is a major character or merely an asterisk to the action, the white woman is, by virtue of her symbolic importance in Southern history and culture, a significant presence in novels about the Civil Rights Movement. This might be counterintuitive since the white man would seem the likely arch-adversary in the civil rights dilemma—or worse, focus on the white woman might appear as an attempt to usurp the centrality of African Americans in favor of the group furthest removed from civil rights issues. And yet, the white woman was at the center of those issues.
The white woman is central to civil rights issues and to fiction that specifically and substantially depends upon the Civil Rights Movement for material because she was the supporting beams and pillars of the culture the Movement sought to dismantle. That the relationship between the white woman and the Civil Rights Movement has been neglected suggests only that the significance of this relationship has been somehow overshadowed, not that it is insignificant.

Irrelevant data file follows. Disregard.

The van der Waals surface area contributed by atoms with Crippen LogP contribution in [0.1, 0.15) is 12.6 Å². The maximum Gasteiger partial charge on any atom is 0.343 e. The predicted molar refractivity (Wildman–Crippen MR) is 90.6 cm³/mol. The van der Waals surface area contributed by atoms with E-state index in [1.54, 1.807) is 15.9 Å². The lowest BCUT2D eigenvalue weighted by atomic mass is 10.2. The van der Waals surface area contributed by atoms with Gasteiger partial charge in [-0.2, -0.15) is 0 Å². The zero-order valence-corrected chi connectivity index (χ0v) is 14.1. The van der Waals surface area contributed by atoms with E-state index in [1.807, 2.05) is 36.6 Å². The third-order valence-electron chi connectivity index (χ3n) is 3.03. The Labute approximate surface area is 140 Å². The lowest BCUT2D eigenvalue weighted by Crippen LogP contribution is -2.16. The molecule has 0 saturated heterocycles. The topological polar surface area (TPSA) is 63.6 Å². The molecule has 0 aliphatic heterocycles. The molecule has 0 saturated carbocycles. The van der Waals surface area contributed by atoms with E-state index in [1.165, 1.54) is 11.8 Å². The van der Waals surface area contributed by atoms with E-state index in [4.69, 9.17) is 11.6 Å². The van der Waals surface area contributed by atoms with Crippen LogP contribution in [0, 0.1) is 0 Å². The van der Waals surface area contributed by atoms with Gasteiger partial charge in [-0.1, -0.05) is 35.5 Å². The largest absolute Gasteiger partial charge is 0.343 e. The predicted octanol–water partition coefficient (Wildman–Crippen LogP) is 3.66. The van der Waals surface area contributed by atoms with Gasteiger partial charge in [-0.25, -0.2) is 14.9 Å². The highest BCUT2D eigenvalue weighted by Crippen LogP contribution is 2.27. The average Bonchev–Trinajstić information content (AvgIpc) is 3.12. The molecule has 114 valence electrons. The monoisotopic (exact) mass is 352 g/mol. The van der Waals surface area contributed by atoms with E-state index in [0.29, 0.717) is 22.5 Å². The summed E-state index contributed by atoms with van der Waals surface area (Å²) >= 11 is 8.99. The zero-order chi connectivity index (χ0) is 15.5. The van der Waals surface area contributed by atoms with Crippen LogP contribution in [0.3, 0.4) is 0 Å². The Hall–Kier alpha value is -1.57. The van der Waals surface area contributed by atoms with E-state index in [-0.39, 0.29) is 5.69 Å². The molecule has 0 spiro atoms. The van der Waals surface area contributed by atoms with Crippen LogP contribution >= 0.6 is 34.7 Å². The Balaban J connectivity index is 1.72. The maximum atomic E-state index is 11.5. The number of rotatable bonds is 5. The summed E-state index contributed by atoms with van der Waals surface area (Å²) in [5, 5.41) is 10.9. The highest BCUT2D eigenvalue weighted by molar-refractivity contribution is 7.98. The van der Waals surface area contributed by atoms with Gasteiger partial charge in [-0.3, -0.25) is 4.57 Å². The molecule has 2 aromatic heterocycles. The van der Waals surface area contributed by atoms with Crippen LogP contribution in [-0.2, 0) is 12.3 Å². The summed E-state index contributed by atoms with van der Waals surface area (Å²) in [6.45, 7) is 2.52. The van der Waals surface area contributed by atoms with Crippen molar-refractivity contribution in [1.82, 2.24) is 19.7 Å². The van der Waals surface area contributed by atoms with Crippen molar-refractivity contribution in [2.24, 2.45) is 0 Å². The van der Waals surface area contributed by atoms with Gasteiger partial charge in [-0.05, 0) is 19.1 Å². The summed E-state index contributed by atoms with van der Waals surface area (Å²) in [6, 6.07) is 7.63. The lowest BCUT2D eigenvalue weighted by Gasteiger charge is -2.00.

In 2002, a novel hit the New York Times best-seller list. The setting was the rural South in the late sixties, just after the passage of the Civil Rights Act. The main characters, take refuge with a family of women who live in a house on the outskirts of town. The book is Sue Monk Kidd’s The Secret Life of Bees. Its heroine, Lily Owens, thus achieves spiritual transcendence through communal living with a family of women, self-styled religious rituals, and racial integration. Kidd’s novel exemplifies the two trends that have emerged most clearly in American women’s fiction over the last quarter of the twentieth-century: the move on the part of women writers to a creative and individualized religious practice rather than a traditional institutionalized one, and the examination of the intersections of religion, gender and race as they shape identity.
Everything from the novel line to the references of the Civil Rights Movement occurring in 1960’s